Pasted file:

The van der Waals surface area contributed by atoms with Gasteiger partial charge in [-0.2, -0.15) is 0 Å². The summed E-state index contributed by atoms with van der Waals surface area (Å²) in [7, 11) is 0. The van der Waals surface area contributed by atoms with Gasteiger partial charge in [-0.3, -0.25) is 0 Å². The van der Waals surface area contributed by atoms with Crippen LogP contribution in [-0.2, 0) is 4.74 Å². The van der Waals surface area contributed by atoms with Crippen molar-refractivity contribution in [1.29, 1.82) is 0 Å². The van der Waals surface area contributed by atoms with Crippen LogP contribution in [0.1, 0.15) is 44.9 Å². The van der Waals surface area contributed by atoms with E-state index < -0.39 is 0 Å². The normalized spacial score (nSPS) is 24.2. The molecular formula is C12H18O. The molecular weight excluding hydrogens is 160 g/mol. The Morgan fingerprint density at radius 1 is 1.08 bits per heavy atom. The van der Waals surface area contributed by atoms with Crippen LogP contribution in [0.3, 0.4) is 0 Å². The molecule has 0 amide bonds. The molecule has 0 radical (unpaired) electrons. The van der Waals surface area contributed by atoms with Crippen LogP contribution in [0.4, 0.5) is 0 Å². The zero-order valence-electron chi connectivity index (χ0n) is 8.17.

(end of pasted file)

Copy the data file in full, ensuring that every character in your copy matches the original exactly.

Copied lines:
The van der Waals surface area contributed by atoms with Gasteiger partial charge in [-0.2, -0.15) is 0 Å². The summed E-state index contributed by atoms with van der Waals surface area (Å²) in [7, 11) is 0. The van der Waals surface area contributed by atoms with Gasteiger partial charge in [-0.3, -0.25) is 0 Å². The van der Waals surface area contributed by atoms with Crippen LogP contribution in [-0.2, 0) is 4.74 Å². The van der Waals surface area contributed by atoms with Crippen molar-refractivity contribution in [1.29, 1.82) is 0 Å². The van der Waals surface area contributed by atoms with Crippen LogP contribution in [0.1, 0.15) is 44.9 Å². The van der Waals surface area contributed by atoms with E-state index < -0.39 is 0 Å². The normalized spacial score (nSPS) is 24.2. The molecular formula is C12H18O. The molecular weight excluding hydrogens is 160 g/mol. The Morgan fingerprint density at radius 1 is 1.08 bits per heavy atom. The van der Waals surface area contributed by atoms with Crippen LogP contribution in [0.3, 0.4) is 0 Å². The molecule has 0 amide bonds. The molecule has 0 radical (unpaired) electrons. The van der Waals surface area contributed by atoms with Crippen LogP contribution in [0.4, 0.5) is 0 Å². The zero-order valence-electron chi connectivity index (χ0n) is 8.17.